Arguments are as inevitable as rain. Whether at work or at home, with family and friends or with colleagues, you will likely find yourself embroiled in a disagreement with someone at some point. People work out their own best way of handling arguments in real life, but the anonymity and distance that an online forum provides can be an excuse for people to treat others with a callousness they would never show in person.
Dealing with online conflict involves learning a few things about a new mode of communication.
Acknowledge Your Opposition
No matter how certain you are that you’re right, the other party must have some reason for thinking or behaving otherwise. Read what the other person is saying rather than considering their words a brief pause during which you can concoct your scathing reply or an opening for a withering rebuke. Developing some empathy for the counterpoint to your point is key to understanding how best to persuade another to your way of thinking.
For example, you’ve read a post from someone who dislikes the latest changes to a favorite online game. You think the changes are wonderful and can’t imagine how anyone could be opposed to them. Instead of lambasting the individual who doesn’t care for the changes as a “dumb noob,” try to discover why he has a gripe with them. He might simply have misunderstood the changes or has spotted something about them that you hadn’t yet considered.
Find out why your opponent believes as he does about the issue. You may even find that you have no real disagreement at all, simply a different way of expressing the same point.
Keep Your Cool
Once you start typing in capital letters followed by piles of exclamation points, you’ve already halfway lost. No one likes to hear shouting (or read its textual equivalent); your avenues of persuasion will be roadblocked before you even get to explore them.
Empathy will again serve you well. Imagine how affronted you would feel if someone were to treat you shabbily. You would likely close yourself up against a further onslaught. So will the other party if you treat him to a tirade or slap him with a cold, blunt response that tells him nothing.
Message boards always have new visitors. Neophytes ask questions that old hands have had to read for years. The innocent who comes along and asks a question will often find himself on the receiving end of veterans’ scorn, and they aren’t shy about showing it. “Ugh, didn’t we see this same question three months ago? Learn to search,” they reply–and that’s if they’re feeling generous.
If you recognize yourself as one of these wise, but crotchety forum vets, consider taking a gentler approach. Tell him how to use the search feature instead of slamming him for failing to read a thread that was born, lived, and died long before he entered the forums. You’ll encourage a potentially valuable member of the community instead of breeding a disgruntled troll who now turns a blind eye to everything you write.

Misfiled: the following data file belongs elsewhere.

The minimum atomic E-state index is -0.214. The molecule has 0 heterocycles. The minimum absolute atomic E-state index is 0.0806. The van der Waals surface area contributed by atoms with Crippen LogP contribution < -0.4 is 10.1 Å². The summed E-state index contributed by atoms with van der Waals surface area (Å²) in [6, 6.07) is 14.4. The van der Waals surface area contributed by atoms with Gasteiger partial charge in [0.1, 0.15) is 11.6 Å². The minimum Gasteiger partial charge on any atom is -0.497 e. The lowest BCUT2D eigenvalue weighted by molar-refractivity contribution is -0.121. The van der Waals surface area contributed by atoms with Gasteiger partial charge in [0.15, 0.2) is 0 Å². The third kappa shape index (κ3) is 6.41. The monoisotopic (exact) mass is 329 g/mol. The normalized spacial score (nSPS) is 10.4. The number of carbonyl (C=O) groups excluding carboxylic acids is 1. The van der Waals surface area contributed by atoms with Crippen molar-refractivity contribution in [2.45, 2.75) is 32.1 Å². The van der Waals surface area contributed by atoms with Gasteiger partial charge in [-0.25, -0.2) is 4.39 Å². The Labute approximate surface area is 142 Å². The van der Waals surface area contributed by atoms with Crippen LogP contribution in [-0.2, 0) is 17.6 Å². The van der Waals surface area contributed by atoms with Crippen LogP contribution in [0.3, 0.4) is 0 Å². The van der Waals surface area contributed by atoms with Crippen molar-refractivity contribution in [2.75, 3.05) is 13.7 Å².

While no one expects every online encounter to be full of rainbows and joy, courtesy never hurts. How you say things is as important as what you say if you want anyone reading you to remain receptive to your message. That applies to the greenhorn as much as to the longtime member.
Malice versus Incompetence
Have you heard the saying, “Never attribute to malice what could be adequately explained by incompetence?” It’s been attributed loosely to science fiction writer Robert A. Heinlein, but its exact origins are unclear. Regardless of who wrote it first, it remains especially true for online communication. What you read as a tactless response may be intended by its author as refreshing honesty. A pejorative post may have started as mild, even affectionate sarcasm.
Posts and emails are more negatively perceived than face-to-face communications due to a poverty of contextual cues in text, according to research from Syracuse University’s Dr. Kristin Byron. Sardonic comments that a smile would otherwise soften may read like a stony-faced judgement when read in a post. Misunderstandings become even more common between genders or across wide gaps in age or experience.
Humans are social creatures; in the absence of facial expressions, gestures, and tone of voice, only words are left to express a thought in posts and emails. People who are less adept with textual communication or who have an aversion to “smileys” to connote a lighthearted tone may seem forbiddingly serious or even off-putting. Our eyes have evolved to handle low light levels, but our brains haven’t yet caught up to technology that’s only decades old; we tend to perceive low levels of emotional warmth as coldness even when it isn’t intended.
Try to glean the meaning of a post while ignoring the impulse of your socially sensitive brain to assume that anything said without a smile must be negative. Chances are the other person doesn’t intend to sound disdainful or aggressive. When a poster is intentionally rude, failing to take the proffered bait and politely responding to a post’s substance instead of its style is an excellent way to de-tusk a forum troll.
What If You’re Wrong?
Sometimes you find in the course of a discussion that you were mistaken. Own up to it with grace and humor; your erstwhile opponent will forgive almost any argument if you retreat from battle honorably. Next time you’ll undoubtedly check your facts more closely before tilting your lance at a new forum dispute, and in the meantime you’ve learned something new. While you may technically have “lost,” you’ve gained new knowledge and earned credibility as a worthy opponent.
While it isn’t quite as satisfying as being right all along, it still counts as a win-win situation for you and your opposition.
Sources: Syracuse University Academy of Management Review, Carrying Too Heavy a Load?, Kristin Byron
Society for Design and Process Science, , The Potential for Miscommunication Using Email as a Source of Communication, Vicki P. Rainey